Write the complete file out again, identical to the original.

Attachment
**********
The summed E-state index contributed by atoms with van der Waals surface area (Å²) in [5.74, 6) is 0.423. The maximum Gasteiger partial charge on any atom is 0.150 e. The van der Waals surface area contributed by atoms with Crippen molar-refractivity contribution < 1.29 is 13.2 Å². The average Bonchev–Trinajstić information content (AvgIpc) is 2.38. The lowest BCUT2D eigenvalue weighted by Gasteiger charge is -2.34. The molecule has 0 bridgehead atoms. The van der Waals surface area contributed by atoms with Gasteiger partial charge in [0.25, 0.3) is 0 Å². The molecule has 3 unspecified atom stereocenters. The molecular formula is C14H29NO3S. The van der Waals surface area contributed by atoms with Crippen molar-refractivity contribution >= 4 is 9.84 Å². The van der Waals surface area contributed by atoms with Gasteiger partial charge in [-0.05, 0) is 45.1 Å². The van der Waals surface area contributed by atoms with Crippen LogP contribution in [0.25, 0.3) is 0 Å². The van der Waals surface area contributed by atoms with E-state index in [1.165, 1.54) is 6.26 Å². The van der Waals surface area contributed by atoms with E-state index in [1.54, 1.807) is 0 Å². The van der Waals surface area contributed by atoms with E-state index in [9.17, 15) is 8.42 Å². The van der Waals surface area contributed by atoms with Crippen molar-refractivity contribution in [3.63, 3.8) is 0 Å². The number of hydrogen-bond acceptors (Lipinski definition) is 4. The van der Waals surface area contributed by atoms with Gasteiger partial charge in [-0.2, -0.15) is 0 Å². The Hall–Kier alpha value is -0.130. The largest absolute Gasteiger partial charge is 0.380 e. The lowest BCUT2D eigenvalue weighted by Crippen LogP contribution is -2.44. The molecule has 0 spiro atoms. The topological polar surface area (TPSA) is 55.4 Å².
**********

The summed E-state index contributed by atoms with van der Waals surface area (Å²) in [5.74, 6) is 0.423. The maximum Gasteiger partial charge on any atom is 0.150 e. The van der Waals surface area contributed by atoms with Crippen molar-refractivity contribution < 1.29 is 13.2 Å². The average Bonchev–Trinajstić information content (AvgIpc) is 2.38. The lowest BCUT2D eigenvalue weighted by Gasteiger charge is -2.34. The molecule has 0 bridgehead atoms. The van der Waals surface area contributed by atoms with Gasteiger partial charge in [0.25, 0.3) is 0 Å². The molecule has 3 unspecified atom stereocenters. The molecular formula is C14H29NO3S. The van der Waals surface area contributed by atoms with Crippen molar-refractivity contribution >= 4 is 9.84 Å². The van der Waals surface area contributed by atoms with Gasteiger partial charge in [-0.05, 0) is 45.1 Å². The van der Waals surface area contributed by atoms with Crippen LogP contribution in [0.25, 0.3) is 0 Å². The van der Waals surface area contributed by atoms with E-state index in [1.165, 1.54) is 6.26 Å². The van der Waals surface area contributed by atoms with E-state index in [1.54, 1.807) is 0 Å². The van der Waals surface area contributed by atoms with E-state index in [9.17, 15) is 8.42 Å². The van der Waals surface area contributed by atoms with Crippen molar-refractivity contribution in [3.63, 3.8) is 0 Å². The number of hydrogen-bond acceptors (Lipinski definition) is 4. The van der Waals surface area contributed by atoms with Gasteiger partial charge in [-0.2, -0.15) is 0 Å². The Hall–Kier alpha value is -0.130. The largest absolute Gasteiger partial charge is 0.380 e. The lowest BCUT2D eigenvalue weighted by Crippen LogP contribution is -2.44. The molecule has 0 spiro atoms. The topological polar surface area (TPSA) is 55.4 Å².